No Way, Jose

George W. Bush likes Jose Piƒ±era. A Harvard-trained economist, Mr. Piƒ±era was labor minister of Chile in the 1980s and lately he’s been a top spokesperson for the president’s plan to privatize Social Security. Not only does he agree with the Bush plan — indeed, he was an adviser to Bush on Social Security as early as 1997 — his style reflects that of the president too. Piƒ±era, who was dubbed “Jose the Evangelist” by the Chilean magazine Capital, considers his work on privatization to be his “mission, a calling, a moral cause.” When he talks about retirement security, he combines the themes of “values and savings” and talks to workers about “hopes and aspirations for their children and grandchildren.” Sound familiar? It gets better. According to Piƒ±era, privatization requires “moral courage” and can eventually “deliver freedom and democracy.” However, the people of Chile probably disagree.

Mr. Piƒ±era’s record in Chile is nothing to be proud of — he left Harvard to work for the brutal dictatorship of General Augusto Pinochet, who ruled by murder and intimidation for 25 years after ousting the democratically-elected President Salvador Allende in 1973. Nonetheless, Piƒ±era “says he has no doubt that coming back home to work for the dictatorship was the right thing to do.” (He probably wasn’t reading the latest White House talking points on that one.)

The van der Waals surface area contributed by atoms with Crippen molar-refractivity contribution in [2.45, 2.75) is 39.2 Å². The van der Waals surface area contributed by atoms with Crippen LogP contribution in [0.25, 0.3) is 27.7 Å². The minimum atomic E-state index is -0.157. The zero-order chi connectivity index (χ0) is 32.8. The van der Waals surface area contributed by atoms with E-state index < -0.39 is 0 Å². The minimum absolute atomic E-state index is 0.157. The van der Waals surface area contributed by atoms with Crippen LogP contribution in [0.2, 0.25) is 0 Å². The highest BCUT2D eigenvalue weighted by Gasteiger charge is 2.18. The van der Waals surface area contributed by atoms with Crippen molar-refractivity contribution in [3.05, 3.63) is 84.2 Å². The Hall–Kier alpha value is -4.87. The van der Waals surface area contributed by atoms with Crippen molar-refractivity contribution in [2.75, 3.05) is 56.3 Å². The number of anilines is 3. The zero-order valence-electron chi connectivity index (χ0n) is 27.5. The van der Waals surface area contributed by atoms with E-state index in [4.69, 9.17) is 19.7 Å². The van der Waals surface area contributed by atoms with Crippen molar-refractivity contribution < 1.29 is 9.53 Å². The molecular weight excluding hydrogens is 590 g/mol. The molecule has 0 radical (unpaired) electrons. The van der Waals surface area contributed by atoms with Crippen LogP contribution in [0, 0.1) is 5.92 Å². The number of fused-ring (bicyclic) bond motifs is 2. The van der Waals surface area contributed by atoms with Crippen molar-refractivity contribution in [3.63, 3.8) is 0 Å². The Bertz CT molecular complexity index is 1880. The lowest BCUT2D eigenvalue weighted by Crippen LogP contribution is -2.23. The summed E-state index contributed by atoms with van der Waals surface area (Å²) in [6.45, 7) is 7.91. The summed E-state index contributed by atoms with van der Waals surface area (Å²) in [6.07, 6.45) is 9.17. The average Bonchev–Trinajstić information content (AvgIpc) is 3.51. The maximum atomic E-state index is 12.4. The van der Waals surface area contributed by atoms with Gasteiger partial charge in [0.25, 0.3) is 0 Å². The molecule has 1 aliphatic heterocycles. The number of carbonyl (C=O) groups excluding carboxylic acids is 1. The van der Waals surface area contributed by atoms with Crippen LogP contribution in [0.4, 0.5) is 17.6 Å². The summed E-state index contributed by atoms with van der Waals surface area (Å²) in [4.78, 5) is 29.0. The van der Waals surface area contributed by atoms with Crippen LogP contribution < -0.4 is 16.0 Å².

What else would the White House prefer to keep quiet about the Chilean experience in the 1980s? How about the fact that the Pinochet regime and the Bush administration share a disturbing tolerance for torture. Considering that the Chilean National Commission on Political Imprisonment and Torture concluded last year that more than 28,000 Chileans were subjected to state-sponsored torture during the Pinochet regime, one has to wonder: Do George and Jose agree on Guantanamo and Abu Ghraib?

Obviously President Bush and Mr. Piƒ±era prefer not to discuss such subjects publicly and they would probably argue that crimes of the past have nothing to do with the future of Social Security in the United States. But what they won’t tell you, and many Americans may be interested to know, is that shortly after releasing the torture report, the Chilean government began contributing approximately $190 per month to the private savings accounts held by victims of Pinochet’s torture campaign. That’s not exactly what President Bush has in mind when he talks about personal accounts!


— Jeremy Sturchio